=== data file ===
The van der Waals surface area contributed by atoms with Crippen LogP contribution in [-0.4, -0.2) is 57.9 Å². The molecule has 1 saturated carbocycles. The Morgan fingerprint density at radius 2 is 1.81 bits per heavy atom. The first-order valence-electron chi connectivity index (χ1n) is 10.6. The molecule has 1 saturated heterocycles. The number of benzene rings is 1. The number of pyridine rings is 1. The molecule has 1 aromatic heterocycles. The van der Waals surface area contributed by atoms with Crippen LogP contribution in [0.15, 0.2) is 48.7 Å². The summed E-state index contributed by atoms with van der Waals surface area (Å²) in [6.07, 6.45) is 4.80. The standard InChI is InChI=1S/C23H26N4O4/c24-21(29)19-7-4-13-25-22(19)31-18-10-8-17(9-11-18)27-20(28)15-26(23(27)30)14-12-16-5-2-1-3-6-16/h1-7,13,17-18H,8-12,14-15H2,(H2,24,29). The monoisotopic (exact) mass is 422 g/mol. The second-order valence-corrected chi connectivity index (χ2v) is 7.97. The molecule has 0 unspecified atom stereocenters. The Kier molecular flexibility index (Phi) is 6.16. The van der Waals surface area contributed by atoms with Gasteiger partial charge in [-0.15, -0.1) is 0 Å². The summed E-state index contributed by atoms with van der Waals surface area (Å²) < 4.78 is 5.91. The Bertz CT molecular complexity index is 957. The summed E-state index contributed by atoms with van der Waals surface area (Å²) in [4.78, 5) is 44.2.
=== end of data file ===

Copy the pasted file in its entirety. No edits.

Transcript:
The van der Waals surface area contributed by atoms with Crippen LogP contribution in [-0.4, -0.2) is 57.9 Å². The molecule has 1 saturated carbocycles. The Morgan fingerprint density at radius 2 is 1.81 bits per heavy atom. The first-order valence-electron chi connectivity index (χ1n) is 10.6. The molecule has 1 saturated heterocycles. The number of benzene rings is 1. The number of pyridine rings is 1. The molecule has 1 aromatic heterocycles. The van der Waals surface area contributed by atoms with Crippen LogP contribution in [0.15, 0.2) is 48.7 Å². The summed E-state index contributed by atoms with van der Waals surface area (Å²) in [6.07, 6.45) is 4.80. The standard InChI is InChI=1S/C23H26N4O4/c24-21(29)19-7-4-13-25-22(19)31-18-10-8-17(9-11-18)27-20(28)15-26(23(27)30)14-12-16-5-2-1-3-6-16/h1-7,13,17-18H,8-12,14-15H2,(H2,24,29). The monoisotopic (exact) mass is 422 g/mol. The second-order valence-corrected chi connectivity index (χ2v) is 7.97. The molecule has 0 unspecified atom stereocenters. The Kier molecular flexibility index (Phi) is 6.16. The van der Waals surface area contributed by atoms with Gasteiger partial charge in [-0.15, -0.1) is 0 Å². The summed E-state index contributed by atoms with van der Waals surface area (Å²) < 4.78 is 5.91. The Bertz CT molecular complexity index is 957. The summed E-state index contributed by atoms with van der Waals surface area (Å²) in [4.78, 5) is 44.2.